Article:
Where Every Breath Transpires
If I’ve got one piece of advice for you, it’s this – don’t get old. You might not think so now, my little hipster friend, but stick around long enough and pretty soon musical déjà vu will haunt your waking hours as everything begins to sound like something else, until your over-riding musical impulse will be one of “haven’t we been here before?” And so it was initially for me and Warpaint, not only in terms of the similarities I heard throughout their album The Fool to what I suppose I have to call the music of my youth (a bit of Liz Fraser here, a smidgen of Ride there, a whole dollop of Throwing Muses all over the place), but also to my own (ultimately failed) experience of being in a loosely indie band 20 years ago. The venue, the equipment (Fender Jaguars, Vox amps, Ampeg bass bins – the more things change, the more they stay the same), even the nature of the songs (some good ideas trailing off, unable to bear the weight of their expectations) – all of this launched me back two decades to a time when music (or more specifically being in a band) was the be all and end all, and it was this unwelcome nostalgia that was the source of my misgivings.
Personal déjà vu aside, for a moment as I watched this band I could hear the voice of the guy I knew at school once who said with all the sage wisdom of a 17 year old back in 1987 that “there’s no such thing as new music, only combinations of stuff that’s gone before”. The “pop will eat itself” argument is so old there’s no point rehashing it here, but it would be easy to not only hear no end of “all our Indie yesterdays” with Warpaint, but also look at Stella Mozgawa’s wonderfully retro hair or Theresa Wayman’s near-perfect physical impersonation of Grace Slick and begin to think we’re simply going around the block again for the benefit of a generation who never caught it first (or even second) time around. But being easy doesn’t always make something right, and that was certainly the case here, for I was mightily impressed by Warpaint, and would urge you to try and catch them some time soon.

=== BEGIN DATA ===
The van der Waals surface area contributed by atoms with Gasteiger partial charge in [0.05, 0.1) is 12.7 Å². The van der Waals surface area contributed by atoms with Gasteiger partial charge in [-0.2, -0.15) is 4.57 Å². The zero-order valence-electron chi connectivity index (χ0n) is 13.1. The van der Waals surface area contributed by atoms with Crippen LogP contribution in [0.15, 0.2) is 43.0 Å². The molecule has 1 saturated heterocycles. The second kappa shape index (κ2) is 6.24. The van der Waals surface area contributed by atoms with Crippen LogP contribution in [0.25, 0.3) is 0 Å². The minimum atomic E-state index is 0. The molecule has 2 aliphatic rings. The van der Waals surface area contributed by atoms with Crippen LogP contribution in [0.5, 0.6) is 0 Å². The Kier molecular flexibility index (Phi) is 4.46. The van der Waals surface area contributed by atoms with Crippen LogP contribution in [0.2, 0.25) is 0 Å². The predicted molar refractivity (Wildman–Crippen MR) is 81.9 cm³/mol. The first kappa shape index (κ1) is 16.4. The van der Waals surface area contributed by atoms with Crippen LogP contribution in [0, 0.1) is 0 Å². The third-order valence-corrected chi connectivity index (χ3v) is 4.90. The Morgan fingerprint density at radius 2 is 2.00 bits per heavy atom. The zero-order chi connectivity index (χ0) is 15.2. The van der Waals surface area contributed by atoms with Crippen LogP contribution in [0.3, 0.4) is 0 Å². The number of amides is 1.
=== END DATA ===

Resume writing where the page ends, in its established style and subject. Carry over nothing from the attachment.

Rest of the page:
Why? Well for me it wasn’t necessarily the songs (although as I’ve intimated above, given a bit of grunt they become things of powerful, not just ethereal, beauty) or the extremely too-cool-for-you attitude on display (Emily Kokal’s stage presence is so laid back that it could be mistaken for not even trying, but this misapprehension was blown out of the water by an absolutely incredible solo version of ‘Baby’) that won my vote. No, it was the fact that they were clearly having a good time doing what they do that impressed me, and not in a “we really don’t care if the audience is there” sort of way you sometimes get with bands live (my experience of Fleet Foxes at the Leeds Academy the other year being a prime case in point), since Wayman’s stating “you’re the best audience we’ve had” reflected the obvious connection made with those of us out in the dark. And maybe this is the real thing that all of us ageing and curmudgeonly music fans should focus on – you might have been there, done that, and ingested the pharmaceuticals, but are you having a good time right now? If not, stop being so grumpy, or leave it to those who are, because there are plenty of better things you could be doing with your time…